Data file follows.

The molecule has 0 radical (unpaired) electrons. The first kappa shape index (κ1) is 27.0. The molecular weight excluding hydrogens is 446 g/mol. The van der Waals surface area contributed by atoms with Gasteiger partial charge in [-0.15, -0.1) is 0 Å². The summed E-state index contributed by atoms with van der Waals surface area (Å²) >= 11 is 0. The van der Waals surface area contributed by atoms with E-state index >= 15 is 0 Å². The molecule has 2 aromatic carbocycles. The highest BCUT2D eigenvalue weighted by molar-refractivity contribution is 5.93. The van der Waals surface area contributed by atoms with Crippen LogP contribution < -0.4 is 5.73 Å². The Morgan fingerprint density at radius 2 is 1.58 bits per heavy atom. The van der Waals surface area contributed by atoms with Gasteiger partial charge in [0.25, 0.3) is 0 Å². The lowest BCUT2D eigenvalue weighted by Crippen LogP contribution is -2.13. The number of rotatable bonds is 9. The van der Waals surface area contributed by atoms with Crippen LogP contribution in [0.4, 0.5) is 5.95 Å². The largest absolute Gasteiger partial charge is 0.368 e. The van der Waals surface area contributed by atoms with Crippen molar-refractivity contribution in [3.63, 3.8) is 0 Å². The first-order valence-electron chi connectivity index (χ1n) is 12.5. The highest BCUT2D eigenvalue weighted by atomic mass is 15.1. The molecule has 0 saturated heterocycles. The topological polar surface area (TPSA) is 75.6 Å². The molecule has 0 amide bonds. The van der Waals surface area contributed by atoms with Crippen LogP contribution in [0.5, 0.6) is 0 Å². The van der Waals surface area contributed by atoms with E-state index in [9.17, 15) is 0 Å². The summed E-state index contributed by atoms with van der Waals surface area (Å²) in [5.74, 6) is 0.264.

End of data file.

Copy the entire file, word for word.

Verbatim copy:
The molecule has 0 radical (unpaired) electrons. The first kappa shape index (κ1) is 27.0. The molecular weight excluding hydrogens is 446 g/mol. The van der Waals surface area contributed by atoms with Gasteiger partial charge in [-0.15, -0.1) is 0 Å². The summed E-state index contributed by atoms with van der Waals surface area (Å²) >= 11 is 0. The van der Waals surface area contributed by atoms with E-state index >= 15 is 0 Å². The molecule has 2 aromatic carbocycles. The highest BCUT2D eigenvalue weighted by molar-refractivity contribution is 5.93. The van der Waals surface area contributed by atoms with Crippen LogP contribution < -0.4 is 5.73 Å². The Morgan fingerprint density at radius 2 is 1.58 bits per heavy atom. The van der Waals surface area contributed by atoms with Gasteiger partial charge in [0.25, 0.3) is 0 Å². The lowest BCUT2D eigenvalue weighted by Crippen LogP contribution is -2.13. The number of rotatable bonds is 9. The van der Waals surface area contributed by atoms with Crippen LogP contribution in [0.4, 0.5) is 5.95 Å². The largest absolute Gasteiger partial charge is 0.368 e. The van der Waals surface area contributed by atoms with Crippen molar-refractivity contribution in [3.63, 3.8) is 0 Å². The first-order valence-electron chi connectivity index (χ1n) is 12.5. The highest BCUT2D eigenvalue weighted by atomic mass is 15.1. The molecule has 0 saturated heterocycles. The topological polar surface area (TPSA) is 75.6 Å². The molecule has 0 amide bonds. The van der Waals surface area contributed by atoms with Crippen LogP contribution in [0.5, 0.6) is 0 Å². The van der Waals surface area contributed by atoms with E-state index in [9.17, 15) is 0 Å². The summed E-state index contributed by atoms with van der Waals surface area (Å²) in [5.74, 6) is 0.264.